A thorough recounting of facts interspersed with interpretations and opinions that carry the weight of someone who knows how to analyze history... Kaiser isn't the first to suggest JFK was assassinated by a conspiracy of anti-Castro Cubans upset at Kennedy's failure to eliminate Fidel Castro and a Mafia enraged by the obsession of JFK's attorney general, his brother Robert Kennedy, to attack organized crime. But Kaiser may be the first to reach the depth of reporting the facts that support this theory...It would be hard to imagine anyone but Kennedy assassination scholars and historians not learning something new in Kaiser's book. For fans of Oliver Stone's movie JFK (1991) and JFK assassination junkies, the book is the latest--and perhaps best--view of the historic event. (Roman Modrowski Chicago Sun-Times 2008-03-23)
In The Road to Dallas we see the rare vindication of the lunatic fringe, as Kaiser--who teaches history at the Naval War College--puts forth the first serious historical study to confirm what we've long suspected: that JFK's killing was not the work of a lone madman. Comprehensive and well documented, The Road to Dallas connects the dots from the CIA to Carlos Marcello with convincing thoroughness. If you think you've had enough of grassy-knoll theories, this book will surprise you. (Leopold Froehlich Playboy 2008-04-01)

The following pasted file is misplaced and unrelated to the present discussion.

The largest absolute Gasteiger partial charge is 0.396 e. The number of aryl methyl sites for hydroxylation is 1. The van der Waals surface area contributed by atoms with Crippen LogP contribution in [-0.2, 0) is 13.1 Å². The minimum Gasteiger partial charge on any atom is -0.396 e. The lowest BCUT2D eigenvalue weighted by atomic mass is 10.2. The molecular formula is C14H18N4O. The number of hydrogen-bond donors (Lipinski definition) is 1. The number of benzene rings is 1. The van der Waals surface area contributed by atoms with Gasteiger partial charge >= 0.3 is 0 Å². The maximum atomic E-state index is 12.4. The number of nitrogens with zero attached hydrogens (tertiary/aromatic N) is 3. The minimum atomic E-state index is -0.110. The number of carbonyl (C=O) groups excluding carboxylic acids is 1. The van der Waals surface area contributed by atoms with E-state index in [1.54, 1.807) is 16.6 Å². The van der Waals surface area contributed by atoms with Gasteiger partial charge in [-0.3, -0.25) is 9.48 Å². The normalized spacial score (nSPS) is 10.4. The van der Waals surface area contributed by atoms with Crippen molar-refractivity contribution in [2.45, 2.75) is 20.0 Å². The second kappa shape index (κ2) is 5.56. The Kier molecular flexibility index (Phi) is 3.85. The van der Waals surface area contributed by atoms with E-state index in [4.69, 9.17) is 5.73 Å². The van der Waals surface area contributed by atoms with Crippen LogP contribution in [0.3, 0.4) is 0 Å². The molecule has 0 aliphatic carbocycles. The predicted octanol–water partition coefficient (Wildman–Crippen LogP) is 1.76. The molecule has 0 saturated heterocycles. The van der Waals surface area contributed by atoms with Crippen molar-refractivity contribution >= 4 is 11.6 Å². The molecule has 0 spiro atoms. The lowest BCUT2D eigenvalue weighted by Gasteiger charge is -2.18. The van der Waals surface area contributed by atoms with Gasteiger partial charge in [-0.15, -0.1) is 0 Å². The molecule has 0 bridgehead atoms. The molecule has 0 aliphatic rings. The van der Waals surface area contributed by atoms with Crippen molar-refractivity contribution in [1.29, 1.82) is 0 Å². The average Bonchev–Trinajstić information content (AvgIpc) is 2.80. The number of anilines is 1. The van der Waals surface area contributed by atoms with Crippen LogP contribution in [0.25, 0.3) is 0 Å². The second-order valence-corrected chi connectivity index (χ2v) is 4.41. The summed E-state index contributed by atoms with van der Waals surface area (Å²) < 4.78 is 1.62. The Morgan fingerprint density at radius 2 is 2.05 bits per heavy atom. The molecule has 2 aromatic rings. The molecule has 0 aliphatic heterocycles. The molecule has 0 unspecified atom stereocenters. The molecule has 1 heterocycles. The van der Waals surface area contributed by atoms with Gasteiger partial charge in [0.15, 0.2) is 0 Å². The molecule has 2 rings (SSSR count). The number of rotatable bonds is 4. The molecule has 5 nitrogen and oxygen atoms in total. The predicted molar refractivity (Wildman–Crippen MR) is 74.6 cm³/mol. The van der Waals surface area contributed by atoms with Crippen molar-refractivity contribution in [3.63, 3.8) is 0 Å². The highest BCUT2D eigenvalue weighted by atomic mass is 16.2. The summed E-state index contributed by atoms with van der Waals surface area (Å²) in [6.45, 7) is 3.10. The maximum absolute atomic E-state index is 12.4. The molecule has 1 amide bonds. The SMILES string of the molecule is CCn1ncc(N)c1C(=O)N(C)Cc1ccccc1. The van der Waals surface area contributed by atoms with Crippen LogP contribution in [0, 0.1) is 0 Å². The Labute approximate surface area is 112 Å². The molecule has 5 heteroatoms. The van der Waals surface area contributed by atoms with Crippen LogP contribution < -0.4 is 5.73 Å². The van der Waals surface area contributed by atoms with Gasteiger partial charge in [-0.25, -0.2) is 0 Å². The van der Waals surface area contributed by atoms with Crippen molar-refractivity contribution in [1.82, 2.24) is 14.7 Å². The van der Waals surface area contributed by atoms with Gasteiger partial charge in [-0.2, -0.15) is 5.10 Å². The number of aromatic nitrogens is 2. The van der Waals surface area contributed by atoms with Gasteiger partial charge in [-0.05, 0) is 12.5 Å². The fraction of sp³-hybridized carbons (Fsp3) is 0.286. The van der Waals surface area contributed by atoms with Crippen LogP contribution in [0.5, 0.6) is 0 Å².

Historian David Kaiser's meticulously researched new work, The Road to Dallas, about the shocking and clandestine maneuverings of our CIA and FBI under President John F. Kennedy, paints a disturbing portrait of what often goes undetected at the highest levels of government...Kaiser's investigation seems to put to rest the long-held notion put forth by the Warren Report that Oswald acted alone and was simply a nutty gunman. He examines new evidence that lays out Oswald's extensive entanglements with suspicious persons prior to the assassination...Kaiser's fine book destroys any romantic view of world politics we might wish to cling to--and shows us a much darker reality. (Elaine Margolin Denver Post 2008-04-04)
A most interesting book on the JFK killing--much better than almost all the rest...It is 509 pages long, costs $35, and is well worth the time and money...[The] trove of official material has been sifted by some (not as many as one might expect) writers and historians in the intervening years, but by none exhibiting Kaiser‘s dogged approach, application of logic, clear writing style, understandable presentation and impressive analytical ability...This is a dynamite book--understandable, readable and as vivid as the best crime novels. Only this hit job happened. And it changed our world. (John Hanchette Niagara Falls Reporter 2008-07-01)
We may yet one day discover a "smoking gun" that makes all other theories fall away. Until then, Kaiser's book may rise to be the most plausible explanation we are likely to read. (Richard Delevan Irish Independent 2008-06-28)